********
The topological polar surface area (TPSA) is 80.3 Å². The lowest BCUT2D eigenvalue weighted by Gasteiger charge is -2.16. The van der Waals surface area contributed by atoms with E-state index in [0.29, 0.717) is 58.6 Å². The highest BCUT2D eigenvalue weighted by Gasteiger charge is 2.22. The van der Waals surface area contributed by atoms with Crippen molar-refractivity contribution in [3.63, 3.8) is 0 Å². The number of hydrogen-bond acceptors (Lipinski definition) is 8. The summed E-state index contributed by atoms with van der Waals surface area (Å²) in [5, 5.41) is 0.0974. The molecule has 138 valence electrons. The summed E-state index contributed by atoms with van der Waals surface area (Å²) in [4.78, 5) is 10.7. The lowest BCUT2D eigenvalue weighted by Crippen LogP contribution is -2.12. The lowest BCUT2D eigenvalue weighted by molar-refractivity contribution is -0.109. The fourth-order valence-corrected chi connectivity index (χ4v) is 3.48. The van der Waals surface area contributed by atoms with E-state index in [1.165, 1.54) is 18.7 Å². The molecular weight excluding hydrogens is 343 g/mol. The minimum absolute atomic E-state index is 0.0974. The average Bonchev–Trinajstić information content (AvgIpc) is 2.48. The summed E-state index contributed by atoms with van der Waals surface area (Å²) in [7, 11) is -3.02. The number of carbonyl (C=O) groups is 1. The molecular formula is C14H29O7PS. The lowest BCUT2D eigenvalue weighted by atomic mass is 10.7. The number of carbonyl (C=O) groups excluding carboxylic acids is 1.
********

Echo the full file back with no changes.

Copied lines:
The topological polar surface area (TPSA) is 80.3 Å². The lowest BCUT2D eigenvalue weighted by Gasteiger charge is -2.16. The van der Waals surface area contributed by atoms with E-state index in [0.29, 0.717) is 58.6 Å². The highest BCUT2D eigenvalue weighted by Gasteiger charge is 2.22. The van der Waals surface area contributed by atoms with Crippen molar-refractivity contribution in [3.63, 3.8) is 0 Å². The number of hydrogen-bond acceptors (Lipinski definition) is 8. The summed E-state index contributed by atoms with van der Waals surface area (Å²) in [5, 5.41) is 0.0974. The molecule has 138 valence electrons. The summed E-state index contributed by atoms with van der Waals surface area (Å²) in [4.78, 5) is 10.7. The lowest BCUT2D eigenvalue weighted by Crippen LogP contribution is -2.12. The lowest BCUT2D eigenvalue weighted by molar-refractivity contribution is -0.109. The fourth-order valence-corrected chi connectivity index (χ4v) is 3.48. The van der Waals surface area contributed by atoms with E-state index in [1.165, 1.54) is 18.7 Å². The molecular weight excluding hydrogens is 343 g/mol. The minimum absolute atomic E-state index is 0.0974. The average Bonchev–Trinajstić information content (AvgIpc) is 2.48. The summed E-state index contributed by atoms with van der Waals surface area (Å²) in [7, 11) is -3.02. The number of carbonyl (C=O) groups is 1. The molecular formula is C14H29O7PS. The lowest BCUT2D eigenvalue weighted by atomic mass is 10.7. The number of carbonyl (C=O) groups excluding carboxylic acids is 1.